Article

Using monthly weather statistics to generate daily data in a SWAT model application to West Africa

Swiss Federal Institute of Aquatic Science and Technology (Eawag), Überlandstrasse 133, P.O. Box 611, 8600 Dübendorf, Switzerland
Ecological Modelling (Impact Factor: 2.33). 03/2007; 201(3-4):301-311. DOI: 10.1016/j.ecolmodel.2006.09.028

ABSTRACT Most hydrologic models require daily weather data to run. While this information may be abundant in some parts of the world, in most parts such data is not available on daily basis. Distributed hydrologic models are particularly adversely affected by the lack of daily data or the existence of very inaccurate data as they impart large uncertainties to the model prediction. In this study we developed a daily weather generator algorithm (dGen) that uses the currently available 0.5° monthly weather statistics from the Climatic Research Unit (CRU). We tested dGen in two ways. First, we made a direct comparison of the measured and generated precipitation and maximum–minimum temperatures by looking at some long-term statistics in a few stations in West Africa. Second, we ran the model “Soil and Water Assessment Tool” (SWAT) with dGen-generated and measured daily weather data to simulate 25 years of annual and monthly river discharges at some gauging stations. The simulated river discharges were then compared with the measured ones. It was seen that using the dGen-simulated daily weather data resulted in a much better match with the measured discharge data than the measured daily weather data in combination with the SWAT internal weather generator WXGEN. WXGEN is used in SWAT to fill missing data using monthly statistics, which must be calculated from the existing daily data. For annual and monthly hydrological simulations, dGen-generated daily rainfall and temperature data appears to have a high degree of reliability.

19 Followers
 · 
1,345 Views
  • Source
    [Show abstract] [Hide abstract]
    ABSTRACT: Unmitigated anthropogenic climate change is set to exacerbate current stresses on water resources management and creates the need to develop strategies to face climate change impacts on water resources, especially in the long term. Insufficient information on possible impacts on water availability limits the organization and promotion of efforts to adapt and improve the resilience and efficiency of water systems. To document the potential impacts of climate change in the region of Mendoza, Argentina, we perform a hydrological modeling of the Mendoza River watershed using a SWAT model and project climate change scenarios to observe hydrological changes. The results show the impact of higher temperature on glaciers as river flow increases due to glacier melting; at the same time, runoff decreases as precipitation is reduced. Furthermore, the runoff timing is shifted and an earlier melting becomes more important in more pronounced climate change scenarios. Scenarios show a reduction in water availability that ranges between 1 and 10%. An additional scenario under stronger climate change conditions without glaciers data shows a reduction of the river flow by up to 11.8%. This scenario would correspond to a future situation in which glaciers have completely melted. These situations would imply a reduction in the water availability and the possibility of future unsatisfied water uses, in particular for irrigation, which received most of the available water in Mendoza, on which agricultural activities and regional economy depends.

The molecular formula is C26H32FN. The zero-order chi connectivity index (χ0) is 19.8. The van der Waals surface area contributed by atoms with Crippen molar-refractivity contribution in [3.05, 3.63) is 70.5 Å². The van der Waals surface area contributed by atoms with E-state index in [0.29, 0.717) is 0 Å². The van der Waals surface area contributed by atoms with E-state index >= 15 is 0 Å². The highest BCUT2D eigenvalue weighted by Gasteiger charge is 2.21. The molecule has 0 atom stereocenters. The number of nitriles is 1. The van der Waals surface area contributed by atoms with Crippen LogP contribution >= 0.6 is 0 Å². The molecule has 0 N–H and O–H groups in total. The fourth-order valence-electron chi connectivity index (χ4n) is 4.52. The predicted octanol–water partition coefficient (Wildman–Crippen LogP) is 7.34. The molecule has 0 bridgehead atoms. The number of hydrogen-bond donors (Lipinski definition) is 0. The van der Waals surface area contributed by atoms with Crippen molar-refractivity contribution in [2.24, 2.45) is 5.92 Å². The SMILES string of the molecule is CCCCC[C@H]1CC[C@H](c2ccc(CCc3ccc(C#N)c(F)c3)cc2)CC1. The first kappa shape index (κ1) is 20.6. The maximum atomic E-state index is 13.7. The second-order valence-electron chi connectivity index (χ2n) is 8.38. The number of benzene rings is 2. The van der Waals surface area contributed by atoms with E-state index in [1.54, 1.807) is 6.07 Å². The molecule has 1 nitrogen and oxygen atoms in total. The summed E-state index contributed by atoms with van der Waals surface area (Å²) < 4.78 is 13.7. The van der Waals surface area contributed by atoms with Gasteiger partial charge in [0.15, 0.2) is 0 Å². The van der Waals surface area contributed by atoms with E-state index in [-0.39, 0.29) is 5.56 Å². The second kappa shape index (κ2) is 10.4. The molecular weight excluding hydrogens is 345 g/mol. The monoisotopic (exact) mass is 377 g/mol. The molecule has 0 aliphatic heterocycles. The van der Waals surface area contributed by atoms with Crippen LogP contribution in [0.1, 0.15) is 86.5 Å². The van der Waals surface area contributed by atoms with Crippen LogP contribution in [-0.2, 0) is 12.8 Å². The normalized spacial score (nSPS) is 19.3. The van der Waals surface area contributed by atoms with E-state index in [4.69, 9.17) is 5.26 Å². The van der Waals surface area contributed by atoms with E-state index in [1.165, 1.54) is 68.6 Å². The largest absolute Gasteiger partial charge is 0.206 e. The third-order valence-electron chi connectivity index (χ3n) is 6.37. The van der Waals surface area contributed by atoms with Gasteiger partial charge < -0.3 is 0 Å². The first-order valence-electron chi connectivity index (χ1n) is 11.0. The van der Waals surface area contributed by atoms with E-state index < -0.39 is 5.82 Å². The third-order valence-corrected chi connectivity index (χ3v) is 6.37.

Environmental Science & Policy 11/2014; 43. DOI:10.1016/j.envsci.2014.01.002 · 3.51 Impact Factor
  • Source
    [Show abstract] [Hide abstract]
    ABSTRACT: Climatic balance of the Earth, global warming and climate change are the most important phenomena in this century. One of the valid empirical methods to establish a quantitative measure of the relationship of temperature and rainfall is index of aridity developed by De Martonne. In this research, three future periods were considered and De Martonne's method is chosen to categorise climate. The spatial effect of climate change on climatic classification for the periods is investigated. Urmia Lake basin is taken as a case study using downscaled output of HadCM3 model, created by Climate Research Unit (CRU) Institute. Considering this matter that AOGCMs have a high uncertainty, a new methodology and spatial downscaling are utilised. As the final results show, the climate of basin in future has a high sensitivity to climate change. Grouping the scenarios indicates a conversion in main climate of the basin from semi-arid climate to arid one.
    01/2013; 3(2):128 - 140. DOI:10.1504/IJHST.2013.057625
  • Source
    Water Resources Management 10/2012; DOI:10.1007/s11269-012-0099-9 · 2.46 Impact Factor

Preview

Download
100 Downloads
Available from